Saturday morning my body was as fresh as a wilting rose, but my mind was as sharp as a razor, so I was feeling ok. The semi’s began and it was run in the same style as World Cup’s, with 4 problems and 6 minutes to do each one. I went out 6th and was feeling pretty good at that point. The first problem looked basic with only 2 possible sequences. I went up it, committed to the sequence which my body automatically chose, and ended up flashing it. A great start. James advice was coming to fruition! I then had a good long rest before the next problem. Even though I haven’t mentioned it, it should come as no surprise that my skin was rather awful coming into the semi’s, but chalking up every 30 seconds seemed to be doing just enough to keep the grease at bay. Problem number 2 looked ok too, and revolved around a single hard move from a sloper. I envisioned crushing it, but the reality of the situation was rather different. It was as if my skin suddenly took a nosedive and I could get zero purchase on the crush sloper. It was a little frustrating, but I only had myself to blame. If I’d been more efficient in qualification (like the top guys) I wouldn’t have these skin issues. Six minutes elapsed and I’d not managed it, so I prepared for the next one. The 3rd problem was a slab/wall with one hard move from a fat pinch… one again something that did suit my strengths. Unfortunately the super high foot position didn’t, but the real problem by now was more a combination of my weeping skin and the blazing sun. Problem 3 – negative. So on to number 4. In every competition it seems there is a problem revolving a double dyno and this was number 4. It took me a few tries to nail the jump and then I was soon at the top. After I’d finished I stuck around to watch the rest of the competitors and I was really impressed by what I saw, especially by Lukas Skywalker Ennemoser. It turns out the 1st and 2nd were the hardest, with the 3rd and 4th being easier. I really should have done the 3rd problem but it turned out that I read it somewhat wrong and I’d dropknee’d the wrong way, which was why I couldn’t generate enough distance for the long reach. Live and learn! To make the final you had to do 3 problems and perhaps on a different day it would have been possible, but in the end I finished in 12th place. The top 6 went on to the final and what a final it was. Well set problems, great music, and the top guys were separated by a gnat’s whisker. In the end a very strong guy from Innsbruck, Mario, took the title, with Lukas coming second and Stu coming third (still representing The Queen!). Stu climbed really well and I thought he was a little unlucky not to do better, so I’m looking forward to hopefully going out climbing with him a bit as it’s clear I have much to learn.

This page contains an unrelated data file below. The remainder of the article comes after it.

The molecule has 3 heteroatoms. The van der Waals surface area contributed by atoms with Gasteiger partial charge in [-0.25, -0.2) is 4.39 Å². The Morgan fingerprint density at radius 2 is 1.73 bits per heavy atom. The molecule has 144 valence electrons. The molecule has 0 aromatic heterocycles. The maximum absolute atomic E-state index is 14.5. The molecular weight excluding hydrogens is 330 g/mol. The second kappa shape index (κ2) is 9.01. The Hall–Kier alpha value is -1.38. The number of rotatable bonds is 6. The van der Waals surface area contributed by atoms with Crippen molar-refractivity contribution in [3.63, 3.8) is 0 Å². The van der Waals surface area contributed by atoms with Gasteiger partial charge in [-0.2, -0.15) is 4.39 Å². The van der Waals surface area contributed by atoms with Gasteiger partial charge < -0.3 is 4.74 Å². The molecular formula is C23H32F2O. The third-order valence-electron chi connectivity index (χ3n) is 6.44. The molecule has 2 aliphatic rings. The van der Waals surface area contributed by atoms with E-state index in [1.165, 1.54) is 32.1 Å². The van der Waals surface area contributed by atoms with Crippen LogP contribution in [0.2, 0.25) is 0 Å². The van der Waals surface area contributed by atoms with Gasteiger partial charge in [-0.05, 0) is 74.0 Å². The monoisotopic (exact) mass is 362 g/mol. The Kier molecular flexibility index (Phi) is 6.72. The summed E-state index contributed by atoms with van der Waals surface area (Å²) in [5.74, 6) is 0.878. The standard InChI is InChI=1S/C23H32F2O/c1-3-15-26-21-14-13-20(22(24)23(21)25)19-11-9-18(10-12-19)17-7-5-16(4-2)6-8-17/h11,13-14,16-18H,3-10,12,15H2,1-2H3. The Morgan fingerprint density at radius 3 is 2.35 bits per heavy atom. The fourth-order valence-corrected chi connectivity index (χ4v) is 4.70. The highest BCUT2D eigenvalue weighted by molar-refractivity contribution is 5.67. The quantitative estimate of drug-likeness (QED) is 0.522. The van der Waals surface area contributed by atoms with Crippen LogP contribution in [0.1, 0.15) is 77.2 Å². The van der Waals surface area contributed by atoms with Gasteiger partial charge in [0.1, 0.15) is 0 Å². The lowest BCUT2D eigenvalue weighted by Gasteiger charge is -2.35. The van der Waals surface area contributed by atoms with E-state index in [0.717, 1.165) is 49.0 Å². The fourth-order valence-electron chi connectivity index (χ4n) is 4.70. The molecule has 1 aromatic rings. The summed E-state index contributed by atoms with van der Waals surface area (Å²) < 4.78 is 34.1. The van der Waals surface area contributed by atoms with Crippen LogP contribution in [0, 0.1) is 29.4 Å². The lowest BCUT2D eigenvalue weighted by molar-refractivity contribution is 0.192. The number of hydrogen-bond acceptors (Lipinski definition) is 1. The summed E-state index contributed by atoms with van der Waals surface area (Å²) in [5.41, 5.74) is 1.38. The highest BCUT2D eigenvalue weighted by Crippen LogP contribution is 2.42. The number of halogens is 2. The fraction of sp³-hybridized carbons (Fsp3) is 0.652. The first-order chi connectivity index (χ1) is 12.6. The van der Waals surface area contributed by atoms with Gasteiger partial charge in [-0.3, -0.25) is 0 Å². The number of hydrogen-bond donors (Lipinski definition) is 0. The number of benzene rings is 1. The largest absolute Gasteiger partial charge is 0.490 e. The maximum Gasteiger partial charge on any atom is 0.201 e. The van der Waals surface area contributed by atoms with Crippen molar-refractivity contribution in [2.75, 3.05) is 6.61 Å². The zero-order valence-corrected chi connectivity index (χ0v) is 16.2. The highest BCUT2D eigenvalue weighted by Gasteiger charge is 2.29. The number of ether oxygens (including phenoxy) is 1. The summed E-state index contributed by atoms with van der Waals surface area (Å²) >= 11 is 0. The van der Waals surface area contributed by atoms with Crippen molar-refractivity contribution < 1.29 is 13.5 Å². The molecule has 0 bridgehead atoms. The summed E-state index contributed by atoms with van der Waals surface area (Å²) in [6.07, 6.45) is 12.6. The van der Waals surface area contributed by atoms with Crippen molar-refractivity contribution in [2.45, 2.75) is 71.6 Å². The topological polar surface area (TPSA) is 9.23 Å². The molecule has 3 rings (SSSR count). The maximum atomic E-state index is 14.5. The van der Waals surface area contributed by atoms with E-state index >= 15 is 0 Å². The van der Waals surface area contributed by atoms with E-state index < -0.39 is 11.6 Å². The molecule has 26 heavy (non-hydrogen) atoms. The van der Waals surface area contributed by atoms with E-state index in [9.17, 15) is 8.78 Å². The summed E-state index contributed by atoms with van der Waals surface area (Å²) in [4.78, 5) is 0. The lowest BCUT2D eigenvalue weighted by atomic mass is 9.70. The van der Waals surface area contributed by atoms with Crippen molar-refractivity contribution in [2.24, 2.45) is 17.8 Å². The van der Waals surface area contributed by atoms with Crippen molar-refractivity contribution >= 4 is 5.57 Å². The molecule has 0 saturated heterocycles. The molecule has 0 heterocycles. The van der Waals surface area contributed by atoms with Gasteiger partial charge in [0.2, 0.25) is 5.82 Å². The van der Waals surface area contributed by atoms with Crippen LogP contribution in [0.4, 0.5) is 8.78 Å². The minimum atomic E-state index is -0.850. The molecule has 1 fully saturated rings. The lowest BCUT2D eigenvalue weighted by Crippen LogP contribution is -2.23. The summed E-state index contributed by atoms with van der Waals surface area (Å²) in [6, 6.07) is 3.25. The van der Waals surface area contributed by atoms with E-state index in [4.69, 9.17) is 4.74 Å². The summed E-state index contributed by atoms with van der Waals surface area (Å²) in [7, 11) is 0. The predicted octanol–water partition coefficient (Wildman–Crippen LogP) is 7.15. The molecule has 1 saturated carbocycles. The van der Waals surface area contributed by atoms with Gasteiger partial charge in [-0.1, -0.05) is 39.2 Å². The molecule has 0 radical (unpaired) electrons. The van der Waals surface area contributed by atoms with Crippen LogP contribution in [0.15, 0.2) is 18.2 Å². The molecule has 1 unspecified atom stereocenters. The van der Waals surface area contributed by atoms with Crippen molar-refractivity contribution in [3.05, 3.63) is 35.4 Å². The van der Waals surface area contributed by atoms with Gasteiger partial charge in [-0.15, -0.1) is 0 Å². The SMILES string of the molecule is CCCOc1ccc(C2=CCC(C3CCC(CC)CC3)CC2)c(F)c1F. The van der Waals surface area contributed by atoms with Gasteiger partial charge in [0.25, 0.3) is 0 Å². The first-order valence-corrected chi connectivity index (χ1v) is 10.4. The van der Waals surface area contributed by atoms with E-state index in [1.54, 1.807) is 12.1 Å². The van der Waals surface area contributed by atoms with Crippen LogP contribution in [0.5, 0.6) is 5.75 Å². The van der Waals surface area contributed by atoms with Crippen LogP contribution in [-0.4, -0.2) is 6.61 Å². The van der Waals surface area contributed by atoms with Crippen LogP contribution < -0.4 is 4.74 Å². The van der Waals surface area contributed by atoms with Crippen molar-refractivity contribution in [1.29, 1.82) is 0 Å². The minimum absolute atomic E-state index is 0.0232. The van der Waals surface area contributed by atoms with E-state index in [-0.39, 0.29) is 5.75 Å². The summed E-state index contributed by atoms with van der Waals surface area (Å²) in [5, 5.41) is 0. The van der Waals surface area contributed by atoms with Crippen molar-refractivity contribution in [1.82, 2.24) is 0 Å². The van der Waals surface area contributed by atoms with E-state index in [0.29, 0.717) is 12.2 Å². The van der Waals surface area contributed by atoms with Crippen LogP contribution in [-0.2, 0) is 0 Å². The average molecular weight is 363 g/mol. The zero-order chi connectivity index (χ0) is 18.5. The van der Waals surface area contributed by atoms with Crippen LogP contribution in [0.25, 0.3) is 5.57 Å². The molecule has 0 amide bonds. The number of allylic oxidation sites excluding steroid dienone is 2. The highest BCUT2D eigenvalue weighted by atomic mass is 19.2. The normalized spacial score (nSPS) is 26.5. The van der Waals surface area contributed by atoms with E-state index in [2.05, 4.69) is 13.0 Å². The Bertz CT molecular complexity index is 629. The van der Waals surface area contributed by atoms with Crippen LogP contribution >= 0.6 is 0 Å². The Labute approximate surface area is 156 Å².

What struck me was the difference between comps in the UK and this one. The problems here were set with nice holds, featured good moves, and didn’t assume that having power was a bad thing. I didn’t much enjoy the BBC competition in the UK as power was something that took a backseat to either being super flexible, holding horrific volumes, or using nasty holds! This comp was much more my kind of thing, with a good combination between finesse and power… much like the style of climbing which I love so much.

Overall it was a great experience and I’m glad I ended up doing it. The rocks are still there and my desire to get out on them is still the same. One amazing thing that has surely come from my route climbing is the fact that I didn’t get pumped during the competition. It was quite amazing actually, as I was able to try a problem and not have an intense pump when it came to the next one. Route climbing is having so many benefits for me right now and I really do think that when I return to bouldering I’ll have moved up a notch. I hope the future confirms my thoughts…

Oh yeah, one more thing. I later found out that this bouldering competition wasn’t exactly a local comp that just happened to be taking place in the Zillertal, it was the Austrian Nationals. Probably best that I didn’t know beforehand…

Photos to follow when I find them…